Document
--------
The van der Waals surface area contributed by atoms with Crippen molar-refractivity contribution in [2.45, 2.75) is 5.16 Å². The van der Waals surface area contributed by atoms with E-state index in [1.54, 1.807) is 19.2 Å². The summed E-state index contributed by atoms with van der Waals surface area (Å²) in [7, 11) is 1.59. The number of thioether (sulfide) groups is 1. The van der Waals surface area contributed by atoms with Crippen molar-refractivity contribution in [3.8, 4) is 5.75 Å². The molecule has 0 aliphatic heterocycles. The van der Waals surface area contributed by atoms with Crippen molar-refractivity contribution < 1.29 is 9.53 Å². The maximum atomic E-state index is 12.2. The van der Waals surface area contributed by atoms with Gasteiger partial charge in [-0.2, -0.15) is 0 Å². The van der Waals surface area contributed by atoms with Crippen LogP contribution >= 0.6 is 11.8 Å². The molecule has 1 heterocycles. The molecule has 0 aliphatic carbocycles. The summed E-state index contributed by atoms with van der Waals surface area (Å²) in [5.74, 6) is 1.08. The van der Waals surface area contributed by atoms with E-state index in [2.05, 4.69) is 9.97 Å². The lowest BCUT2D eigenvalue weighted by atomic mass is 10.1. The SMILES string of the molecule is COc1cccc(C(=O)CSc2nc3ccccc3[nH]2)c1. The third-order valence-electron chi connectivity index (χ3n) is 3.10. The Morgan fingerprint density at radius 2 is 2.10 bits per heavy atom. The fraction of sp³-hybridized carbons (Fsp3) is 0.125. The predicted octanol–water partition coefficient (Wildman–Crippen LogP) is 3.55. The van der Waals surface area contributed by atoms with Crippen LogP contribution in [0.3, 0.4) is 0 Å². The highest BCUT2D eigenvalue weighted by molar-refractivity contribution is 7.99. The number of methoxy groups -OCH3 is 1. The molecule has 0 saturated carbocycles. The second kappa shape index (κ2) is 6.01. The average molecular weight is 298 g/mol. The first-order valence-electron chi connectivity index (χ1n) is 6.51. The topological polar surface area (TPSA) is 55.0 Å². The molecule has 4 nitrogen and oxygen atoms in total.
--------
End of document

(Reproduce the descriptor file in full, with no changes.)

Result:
The van der Waals surface area contributed by atoms with Crippen molar-refractivity contribution in [2.45, 2.75) is 5.16 Å². The van der Waals surface area contributed by atoms with E-state index in [1.54, 1.807) is 19.2 Å². The summed E-state index contributed by atoms with van der Waals surface area (Å²) in [7, 11) is 1.59. The number of thioether (sulfide) groups is 1. The van der Waals surface area contributed by atoms with Crippen molar-refractivity contribution in [3.8, 4) is 5.75 Å². The molecule has 0 aliphatic heterocycles. The van der Waals surface area contributed by atoms with Crippen molar-refractivity contribution < 1.29 is 9.53 Å². The maximum atomic E-state index is 12.2. The van der Waals surface area contributed by atoms with Gasteiger partial charge in [-0.2, -0.15) is 0 Å². The van der Waals surface area contributed by atoms with Crippen LogP contribution >= 0.6 is 11.8 Å². The molecule has 1 heterocycles. The molecule has 0 aliphatic carbocycles. The summed E-state index contributed by atoms with van der Waals surface area (Å²) in [5.74, 6) is 1.08. The van der Waals surface area contributed by atoms with E-state index in [2.05, 4.69) is 9.97 Å². The lowest BCUT2D eigenvalue weighted by atomic mass is 10.1. The SMILES string of the molecule is COc1cccc(C(=O)CSc2nc3ccccc3[nH]2)c1. The third-order valence-electron chi connectivity index (χ3n) is 3.10. The Morgan fingerprint density at radius 2 is 2.10 bits per heavy atom. The fraction of sp³-hybridized carbons (Fsp3) is 0.125. The predicted octanol–water partition coefficient (Wildman–Crippen LogP) is 3.55. The van der Waals surface area contributed by atoms with Crippen LogP contribution in [0.3, 0.4) is 0 Å². The highest BCUT2D eigenvalue weighted by molar-refractivity contribution is 7.99. The number of methoxy groups -OCH3 is 1. The molecule has 0 saturated carbocycles. The second kappa shape index (κ2) is 6.01. The average molecular weight is 298 g/mol. The first-order valence-electron chi connectivity index (χ1n) is 6.51. The topological polar surface area (TPSA) is 55.0 Å². The molecule has 4 nitrogen and oxygen atoms in total.